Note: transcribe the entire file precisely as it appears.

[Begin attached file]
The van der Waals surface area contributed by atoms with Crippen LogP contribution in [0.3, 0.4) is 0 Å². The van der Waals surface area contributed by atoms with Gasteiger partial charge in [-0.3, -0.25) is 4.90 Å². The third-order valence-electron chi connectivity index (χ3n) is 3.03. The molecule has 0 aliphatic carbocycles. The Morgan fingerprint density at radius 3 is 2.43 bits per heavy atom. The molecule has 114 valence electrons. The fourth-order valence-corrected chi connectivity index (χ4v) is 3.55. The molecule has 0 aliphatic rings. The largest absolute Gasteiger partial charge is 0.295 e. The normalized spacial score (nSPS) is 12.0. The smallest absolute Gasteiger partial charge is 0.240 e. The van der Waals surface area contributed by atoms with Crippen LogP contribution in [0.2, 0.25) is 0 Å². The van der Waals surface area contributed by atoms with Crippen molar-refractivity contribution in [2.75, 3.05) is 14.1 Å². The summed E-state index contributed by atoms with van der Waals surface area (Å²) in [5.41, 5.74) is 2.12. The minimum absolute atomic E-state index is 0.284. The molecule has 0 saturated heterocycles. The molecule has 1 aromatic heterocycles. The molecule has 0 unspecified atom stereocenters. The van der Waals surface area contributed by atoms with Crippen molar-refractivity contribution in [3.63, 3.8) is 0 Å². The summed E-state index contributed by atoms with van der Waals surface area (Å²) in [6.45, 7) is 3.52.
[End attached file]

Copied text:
The van der Waals surface area contributed by atoms with Crippen LogP contribution in [0.3, 0.4) is 0 Å². The van der Waals surface area contributed by atoms with Gasteiger partial charge in [-0.3, -0.25) is 4.90 Å². The third-order valence-electron chi connectivity index (χ3n) is 3.03. The molecule has 0 aliphatic carbocycles. The Morgan fingerprint density at radius 3 is 2.43 bits per heavy atom. The molecule has 114 valence electrons. The fourth-order valence-corrected chi connectivity index (χ4v) is 3.55. The molecule has 0 aliphatic rings. The largest absolute Gasteiger partial charge is 0.295 e. The normalized spacial score (nSPS) is 12.0. The smallest absolute Gasteiger partial charge is 0.240 e. The van der Waals surface area contributed by atoms with Crippen LogP contribution in [0.2, 0.25) is 0 Å². The van der Waals surface area contributed by atoms with Crippen molar-refractivity contribution in [2.75, 3.05) is 14.1 Å². The summed E-state index contributed by atoms with van der Waals surface area (Å²) in [5.41, 5.74) is 2.12. The minimum absolute atomic E-state index is 0.284. The molecule has 0 saturated heterocycles. The molecule has 1 aromatic heterocycles. The molecule has 0 unspecified atom stereocenters. The van der Waals surface area contributed by atoms with Crippen molar-refractivity contribution in [3.63, 3.8) is 0 Å². The summed E-state index contributed by atoms with van der Waals surface area (Å²) in [6.45, 7) is 3.52.